Thursday, October 20, 2016

Modern Pegboard DIY

Hi everyone!  I have a fun project to share with you, and I'm really excited with how it turned out.  The other day, I was looking through a Pottery Barn and came across this picture.  I thought that something like that would be perfect in my office above my storage cabinet, but didn't really want to spend over $80 on it.  I thought about DIYing it myself, and ended up changing the design a bit to create my own modern pegboard!

This project was really simple to make and only cost about $10 in materials, and I found it all at Jo-Ann's.  I made it in less than a day and I love how it turned out!  Here's what you need:

- 1 piece of craft plywood for the base (mine is 1' x 2')
- 1 piece of basswood for the shelves (mine is 1/4" x 3" x 24")
- 1 dowel rod (mine is 3/8" x 36")
- spray paint (if desired)
- chalkboard contact paper

And the tools that you'll need include:

- Drill
- Miter saw

And here's how to make it!

1.  Mark off your holes.  I left a large space at the top for my "chalkboard", and made a 3x3 grid.

2.  Using a drill and a bit that's the same size as your dowel, start drilling your holes!

I made sure that the dowel fit tightly after my first hole.  Perfect fit!

3.  Cover the empty space (I used magazines and painting tape), and take your project to a well-ventilated area to spray paint if you'd like.  You can also leave this natural if you don't want to spray paint and it will still look great.

4.  Spray that sucker!  Mine took two thin coats to cover perfectly.

5.  While that's drying, it's time to cut our dowels and shelves.  Measure your shelves to fit the width of the board, and your dowels to be the width of the shelf.  You can change these as you'd like, but I wanted a uniform shape.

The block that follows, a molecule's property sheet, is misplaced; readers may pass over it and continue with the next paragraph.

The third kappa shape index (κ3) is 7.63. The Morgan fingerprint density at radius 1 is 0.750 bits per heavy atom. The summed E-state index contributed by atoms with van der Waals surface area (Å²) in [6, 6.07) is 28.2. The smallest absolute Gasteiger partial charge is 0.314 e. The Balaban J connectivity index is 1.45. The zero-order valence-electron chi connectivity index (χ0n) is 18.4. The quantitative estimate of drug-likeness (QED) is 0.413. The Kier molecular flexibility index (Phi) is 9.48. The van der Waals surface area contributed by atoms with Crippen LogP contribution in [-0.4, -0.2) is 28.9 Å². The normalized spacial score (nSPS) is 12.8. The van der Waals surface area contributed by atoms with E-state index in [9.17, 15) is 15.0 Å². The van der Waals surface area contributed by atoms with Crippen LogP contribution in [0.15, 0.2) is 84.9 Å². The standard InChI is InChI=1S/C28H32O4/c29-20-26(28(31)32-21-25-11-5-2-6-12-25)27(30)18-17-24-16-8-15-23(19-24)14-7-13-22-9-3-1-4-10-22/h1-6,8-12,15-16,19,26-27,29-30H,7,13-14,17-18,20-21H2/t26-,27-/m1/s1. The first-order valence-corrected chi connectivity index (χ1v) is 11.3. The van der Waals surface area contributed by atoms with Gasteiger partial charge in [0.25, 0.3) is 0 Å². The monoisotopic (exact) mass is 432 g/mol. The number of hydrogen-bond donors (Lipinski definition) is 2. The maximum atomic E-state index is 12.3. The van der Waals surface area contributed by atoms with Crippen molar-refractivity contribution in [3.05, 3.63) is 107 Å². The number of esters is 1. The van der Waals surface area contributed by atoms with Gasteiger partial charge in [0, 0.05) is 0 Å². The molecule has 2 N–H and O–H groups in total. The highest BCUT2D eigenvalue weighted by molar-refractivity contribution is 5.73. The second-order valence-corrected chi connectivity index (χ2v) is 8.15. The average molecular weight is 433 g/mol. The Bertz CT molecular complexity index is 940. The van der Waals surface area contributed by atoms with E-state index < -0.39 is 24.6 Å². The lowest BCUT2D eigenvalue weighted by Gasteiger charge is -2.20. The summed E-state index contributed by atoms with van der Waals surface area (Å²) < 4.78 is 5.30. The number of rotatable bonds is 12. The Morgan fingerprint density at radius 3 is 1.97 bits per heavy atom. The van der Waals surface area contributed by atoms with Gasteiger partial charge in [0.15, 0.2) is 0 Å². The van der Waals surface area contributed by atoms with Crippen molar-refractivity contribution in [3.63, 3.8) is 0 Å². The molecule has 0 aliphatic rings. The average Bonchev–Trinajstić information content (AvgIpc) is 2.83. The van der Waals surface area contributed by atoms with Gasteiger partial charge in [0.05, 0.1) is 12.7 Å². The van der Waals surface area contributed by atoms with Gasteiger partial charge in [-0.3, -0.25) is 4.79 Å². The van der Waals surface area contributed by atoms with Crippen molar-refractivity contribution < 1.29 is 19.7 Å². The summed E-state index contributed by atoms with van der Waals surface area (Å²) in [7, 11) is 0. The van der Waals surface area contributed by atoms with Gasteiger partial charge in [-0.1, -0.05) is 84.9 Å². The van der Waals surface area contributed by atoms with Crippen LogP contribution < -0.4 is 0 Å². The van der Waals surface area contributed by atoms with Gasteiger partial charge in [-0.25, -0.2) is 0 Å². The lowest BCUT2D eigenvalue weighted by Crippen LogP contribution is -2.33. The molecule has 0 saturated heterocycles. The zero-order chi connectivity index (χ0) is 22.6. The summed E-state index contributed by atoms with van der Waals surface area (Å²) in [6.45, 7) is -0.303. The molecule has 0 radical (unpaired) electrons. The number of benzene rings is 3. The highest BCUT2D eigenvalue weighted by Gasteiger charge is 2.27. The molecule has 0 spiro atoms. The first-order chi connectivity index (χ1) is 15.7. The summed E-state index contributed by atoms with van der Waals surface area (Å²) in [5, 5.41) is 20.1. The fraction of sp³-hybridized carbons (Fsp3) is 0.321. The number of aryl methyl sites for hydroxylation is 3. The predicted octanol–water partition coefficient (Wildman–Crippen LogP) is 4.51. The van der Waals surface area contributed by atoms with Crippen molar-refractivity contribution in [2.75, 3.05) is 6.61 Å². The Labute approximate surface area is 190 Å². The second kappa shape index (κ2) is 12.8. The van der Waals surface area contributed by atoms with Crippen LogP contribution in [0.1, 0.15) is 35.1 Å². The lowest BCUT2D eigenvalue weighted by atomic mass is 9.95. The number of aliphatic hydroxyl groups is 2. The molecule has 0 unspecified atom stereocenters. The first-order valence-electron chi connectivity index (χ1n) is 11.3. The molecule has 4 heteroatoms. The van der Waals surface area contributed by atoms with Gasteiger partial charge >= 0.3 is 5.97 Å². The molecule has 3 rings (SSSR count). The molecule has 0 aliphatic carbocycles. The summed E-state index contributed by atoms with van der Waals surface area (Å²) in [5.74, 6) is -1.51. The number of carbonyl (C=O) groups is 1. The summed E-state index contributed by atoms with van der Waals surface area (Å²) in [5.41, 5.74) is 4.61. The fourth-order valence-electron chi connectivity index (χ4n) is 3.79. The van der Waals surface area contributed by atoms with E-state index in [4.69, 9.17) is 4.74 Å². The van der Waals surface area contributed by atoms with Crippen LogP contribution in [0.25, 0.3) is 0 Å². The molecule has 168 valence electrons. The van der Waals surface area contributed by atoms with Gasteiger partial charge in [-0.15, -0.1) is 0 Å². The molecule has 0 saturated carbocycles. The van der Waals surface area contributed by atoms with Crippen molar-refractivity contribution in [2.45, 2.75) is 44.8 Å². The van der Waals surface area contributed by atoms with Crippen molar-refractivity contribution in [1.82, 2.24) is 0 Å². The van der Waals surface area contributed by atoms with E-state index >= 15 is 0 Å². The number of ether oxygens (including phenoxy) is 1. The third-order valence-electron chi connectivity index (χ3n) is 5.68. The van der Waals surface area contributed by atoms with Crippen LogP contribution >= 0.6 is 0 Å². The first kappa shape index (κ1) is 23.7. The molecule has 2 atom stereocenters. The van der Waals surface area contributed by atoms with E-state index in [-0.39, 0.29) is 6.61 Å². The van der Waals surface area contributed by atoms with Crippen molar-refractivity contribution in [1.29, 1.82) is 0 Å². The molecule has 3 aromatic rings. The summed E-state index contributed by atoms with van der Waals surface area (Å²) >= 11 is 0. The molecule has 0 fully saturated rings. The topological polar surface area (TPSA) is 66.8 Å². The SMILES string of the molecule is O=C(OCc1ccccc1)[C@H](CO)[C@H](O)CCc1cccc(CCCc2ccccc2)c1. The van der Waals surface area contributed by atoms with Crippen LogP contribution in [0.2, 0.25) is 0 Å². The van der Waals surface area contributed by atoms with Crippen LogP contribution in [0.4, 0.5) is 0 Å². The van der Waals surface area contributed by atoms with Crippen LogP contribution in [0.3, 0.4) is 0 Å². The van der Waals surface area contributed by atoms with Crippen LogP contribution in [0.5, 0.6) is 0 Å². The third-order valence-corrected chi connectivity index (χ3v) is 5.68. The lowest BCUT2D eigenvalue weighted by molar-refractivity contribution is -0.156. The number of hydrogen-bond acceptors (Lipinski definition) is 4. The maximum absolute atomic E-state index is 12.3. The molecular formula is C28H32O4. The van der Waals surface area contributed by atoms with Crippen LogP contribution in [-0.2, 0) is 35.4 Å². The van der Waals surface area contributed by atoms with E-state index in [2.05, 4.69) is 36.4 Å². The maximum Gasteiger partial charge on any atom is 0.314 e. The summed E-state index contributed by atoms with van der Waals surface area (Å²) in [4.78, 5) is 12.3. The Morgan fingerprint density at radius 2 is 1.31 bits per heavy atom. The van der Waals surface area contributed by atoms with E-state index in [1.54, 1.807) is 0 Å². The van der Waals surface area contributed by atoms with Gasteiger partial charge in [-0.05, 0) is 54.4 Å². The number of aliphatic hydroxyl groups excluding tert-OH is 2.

6.  Cut all of the wood carefully with a miter saw.  I added painting tape so that the wood wouldn't splinter while I cut it.

7.  Once the board is completely dry, add your chalkboard paper.  Starting at one corner, spread the paper to get out any bumps and lumps.

8.  Decorate your chalkboard!  I used chalk pens and wrote an inspirational message to myself.  Add your dowel rods (it might be a bit tighter after spray painting, which is a good thing!)

9.  Hang your creation on the wall!  I used two Command Strips since the wood is so lightweight, but you could also screw this into a wall if your wood is heavier.  Add your shelves and decorate!

I added the fake succulents from my desk, along with a puzzle and some mini pumpkins.

I hope you liked this project!  Happy crafting :)

linking up with Amanda
post contains affiliate links

Thursday, October 13, 2016

Making a Work Space

Ever since I graduated from college, I've never had an actual desk.  Since I had one-bedroom apartments that were small (as in living room + kitchen + extra rooms!), there was never really any room for one.  For years, I've had to work from my dining room table or couch.

When we moved into our house and I saw there was an extra bedroom, I immediately knew that I was going to get a desk, finally!  I have a lot of fun ideas for this room, but for now I'm just happy to finally have a dedicated work space and my own desk.

This is a really small room, so  my first priority was having a desk that had some built-in storage.  I don't really like having drawers or cabinets, because I would just throw everything in there and it would get messy very fast.  This desk has two open shelves that are the perfect size for some magazines, office supplies, and books.

Beside my desk is an old cabinet that I got from Ikea.  This is a very slim and deep cabinet with three open drawers, and a large bottom drawer to hang folders.  We don't have a filing system yet, but this has done just fine for the past few years!

On top of that cabinet, I keep some magazines that I need to read, along with a letter organizer to store different types of envelopes.  The size of this worked perfectly, and now I don't have to search all over for a wrinkled up envelope!

I'm keeping the top of the desk mostly clear, and I absolutely love this desk organizer from Ikea.  It has a few different slots in the top, where I store my favorite pens and markers.  I also keep pretty coasters, scissors, and mini fake succulents in there.